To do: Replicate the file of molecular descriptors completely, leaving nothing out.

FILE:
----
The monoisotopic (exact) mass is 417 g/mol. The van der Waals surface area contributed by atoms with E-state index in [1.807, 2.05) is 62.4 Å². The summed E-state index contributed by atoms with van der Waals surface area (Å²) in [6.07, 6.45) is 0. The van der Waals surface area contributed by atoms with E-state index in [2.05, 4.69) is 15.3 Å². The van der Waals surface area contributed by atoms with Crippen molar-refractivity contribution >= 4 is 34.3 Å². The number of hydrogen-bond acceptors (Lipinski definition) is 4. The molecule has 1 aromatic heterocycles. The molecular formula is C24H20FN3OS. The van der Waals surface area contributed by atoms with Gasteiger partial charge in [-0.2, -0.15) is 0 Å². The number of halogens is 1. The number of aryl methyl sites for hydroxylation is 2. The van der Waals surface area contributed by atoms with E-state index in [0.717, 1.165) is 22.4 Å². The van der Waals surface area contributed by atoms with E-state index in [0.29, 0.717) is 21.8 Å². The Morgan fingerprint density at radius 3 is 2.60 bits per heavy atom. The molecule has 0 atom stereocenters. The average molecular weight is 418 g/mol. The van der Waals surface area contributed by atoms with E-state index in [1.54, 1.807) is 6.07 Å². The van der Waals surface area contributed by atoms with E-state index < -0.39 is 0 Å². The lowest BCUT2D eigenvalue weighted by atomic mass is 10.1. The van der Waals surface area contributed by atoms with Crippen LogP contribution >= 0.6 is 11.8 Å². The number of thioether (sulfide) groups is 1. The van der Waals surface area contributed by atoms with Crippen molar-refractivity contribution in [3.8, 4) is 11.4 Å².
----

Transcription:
The monoisotopic (exact) mass is 417 g/mol. The van der Waals surface area contributed by atoms with E-state index in [1.807, 2.05) is 62.4 Å². The summed E-state index contributed by atoms with van der Waals surface area (Å²) in [6.07, 6.45) is 0. The van der Waals surface area contributed by atoms with E-state index in [2.05, 4.69) is 15.3 Å². The van der Waals surface area contributed by atoms with Crippen molar-refractivity contribution >= 4 is 34.3 Å². The number of hydrogen-bond acceptors (Lipinski definition) is 4. The molecule has 1 aromatic heterocycles. The molecular formula is C24H20FN3OS. The van der Waals surface area contributed by atoms with Gasteiger partial charge in [-0.2, -0.15) is 0 Å². The number of halogens is 1. The number of aryl methyl sites for hydroxylation is 2. The van der Waals surface area contributed by atoms with E-state index in [0.717, 1.165) is 22.4 Å². The van der Waals surface area contributed by atoms with E-state index in [0.29, 0.717) is 21.8 Å². The Morgan fingerprint density at radius 3 is 2.60 bits per heavy atom. The molecule has 0 atom stereocenters. The average molecular weight is 418 g/mol. The van der Waals surface area contributed by atoms with E-state index in [1.54, 1.807) is 6.07 Å². The van der Waals surface area contributed by atoms with E-state index < -0.39 is 0 Å². The lowest BCUT2D eigenvalue weighted by atomic mass is 10.1. The van der Waals surface area contributed by atoms with Crippen LogP contribution >= 0.6 is 11.8 Å². The number of thioether (sulfide) groups is 1. The van der Waals surface area contributed by atoms with Crippen molar-refractivity contribution in [3.8, 4) is 11.4 Å².